Dementia prediction for people with stroke in populations: is mild cognitive impairment a useful concept?

Blossom C M Stephan, Thais Minett, Graciela Muniz Terrera, Fiona E Matthews, Carol Brayne
Age and Ageing 2015, 44 (1): 78-83

BACKGROUND: criteria for mild cognitive impairment (MCI) capture an intermediate cognitive state between normal ageing and dementia, associated with increased dementia risk. Whether criteria for MCI are applicable in the context of stroke and can be used to predict dementia in stroke cases is not known.

OBJECTIVES: to determine the prevalence of MCI in individuals with stroke and identify predictors of 2-year incident dementia in stroke cases.

METHODS: individuals were from the Medical Research Council Cognitive Function and Ageing Study. MCI prevalence in individuals with stroke was determined. Logistic regression, with receiver operating characteristic curve analysis, was used to identify variables associated with risk of dementia in stroke cases including MCI criteria, demographic, health and lifestyle variables.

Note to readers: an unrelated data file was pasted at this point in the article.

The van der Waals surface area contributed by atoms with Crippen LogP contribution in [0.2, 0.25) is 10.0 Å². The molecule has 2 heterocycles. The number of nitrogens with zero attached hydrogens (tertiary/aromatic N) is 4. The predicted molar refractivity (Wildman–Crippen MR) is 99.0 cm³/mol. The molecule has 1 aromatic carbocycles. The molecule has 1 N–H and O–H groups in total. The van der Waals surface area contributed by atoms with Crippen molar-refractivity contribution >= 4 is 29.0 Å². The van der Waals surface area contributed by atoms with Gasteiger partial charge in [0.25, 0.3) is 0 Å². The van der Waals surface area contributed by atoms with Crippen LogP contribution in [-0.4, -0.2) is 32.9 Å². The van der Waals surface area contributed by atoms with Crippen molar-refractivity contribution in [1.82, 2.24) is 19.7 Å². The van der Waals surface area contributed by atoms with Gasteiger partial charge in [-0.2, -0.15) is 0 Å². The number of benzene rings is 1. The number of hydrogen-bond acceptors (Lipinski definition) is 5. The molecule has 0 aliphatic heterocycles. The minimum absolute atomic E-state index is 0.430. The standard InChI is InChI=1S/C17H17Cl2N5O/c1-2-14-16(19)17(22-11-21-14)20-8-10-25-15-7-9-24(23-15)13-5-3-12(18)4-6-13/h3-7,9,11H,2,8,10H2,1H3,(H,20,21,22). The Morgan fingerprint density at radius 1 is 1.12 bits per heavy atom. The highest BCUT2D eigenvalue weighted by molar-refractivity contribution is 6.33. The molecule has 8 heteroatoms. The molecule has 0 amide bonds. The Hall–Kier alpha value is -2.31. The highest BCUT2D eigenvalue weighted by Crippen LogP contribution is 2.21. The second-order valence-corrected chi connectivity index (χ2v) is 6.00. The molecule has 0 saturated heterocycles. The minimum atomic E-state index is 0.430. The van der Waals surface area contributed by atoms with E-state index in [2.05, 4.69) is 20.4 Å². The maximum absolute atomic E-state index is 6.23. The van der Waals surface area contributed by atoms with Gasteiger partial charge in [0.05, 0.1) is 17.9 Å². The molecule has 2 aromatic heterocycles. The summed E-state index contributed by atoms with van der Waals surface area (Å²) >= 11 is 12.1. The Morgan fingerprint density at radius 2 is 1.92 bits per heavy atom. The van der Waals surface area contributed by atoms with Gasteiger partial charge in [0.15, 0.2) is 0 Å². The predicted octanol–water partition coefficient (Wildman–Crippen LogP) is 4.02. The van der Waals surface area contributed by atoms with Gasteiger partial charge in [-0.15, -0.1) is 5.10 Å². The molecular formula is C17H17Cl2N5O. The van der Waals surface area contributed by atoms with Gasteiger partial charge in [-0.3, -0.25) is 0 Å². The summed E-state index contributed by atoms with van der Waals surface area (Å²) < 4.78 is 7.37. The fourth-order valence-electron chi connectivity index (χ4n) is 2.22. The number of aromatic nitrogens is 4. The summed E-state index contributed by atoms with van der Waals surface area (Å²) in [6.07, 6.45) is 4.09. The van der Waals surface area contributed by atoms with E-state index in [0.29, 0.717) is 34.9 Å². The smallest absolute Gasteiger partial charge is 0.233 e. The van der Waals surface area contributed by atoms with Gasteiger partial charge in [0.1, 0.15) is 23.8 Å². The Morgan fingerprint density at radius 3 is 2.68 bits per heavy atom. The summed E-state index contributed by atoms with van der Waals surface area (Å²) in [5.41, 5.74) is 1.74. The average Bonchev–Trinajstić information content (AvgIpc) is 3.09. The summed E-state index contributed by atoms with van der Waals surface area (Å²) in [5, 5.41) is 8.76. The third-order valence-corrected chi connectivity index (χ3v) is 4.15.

FINDINGS: of 2,640 individuals seen at the first assessment, 199 reported stroke with no dementia. In individuals with stroke, criteria for MCI are not appropriate, with less than 1% of stroke cases being classified as having MCI. However, in individuals with stroke two components of the MCI definition, subjective memory complaint and cognitive function (memory and praxis scores) predicted 2-year incident dementia (area under the curve = 0.85, 95% CI: 0.77-0.94, n = 113).

CONCLUSION: criteria for MCI do not appear to capture risk of dementia in the context of stroke in the population. In stroke cases, subjective and objective cognitive performance predicts dementia and these variables could possibly be incorporated into dementia risk models for stroke cases. Identifying individuals with stroke at greatest risk of dementia has important implications for treatment and intervention.

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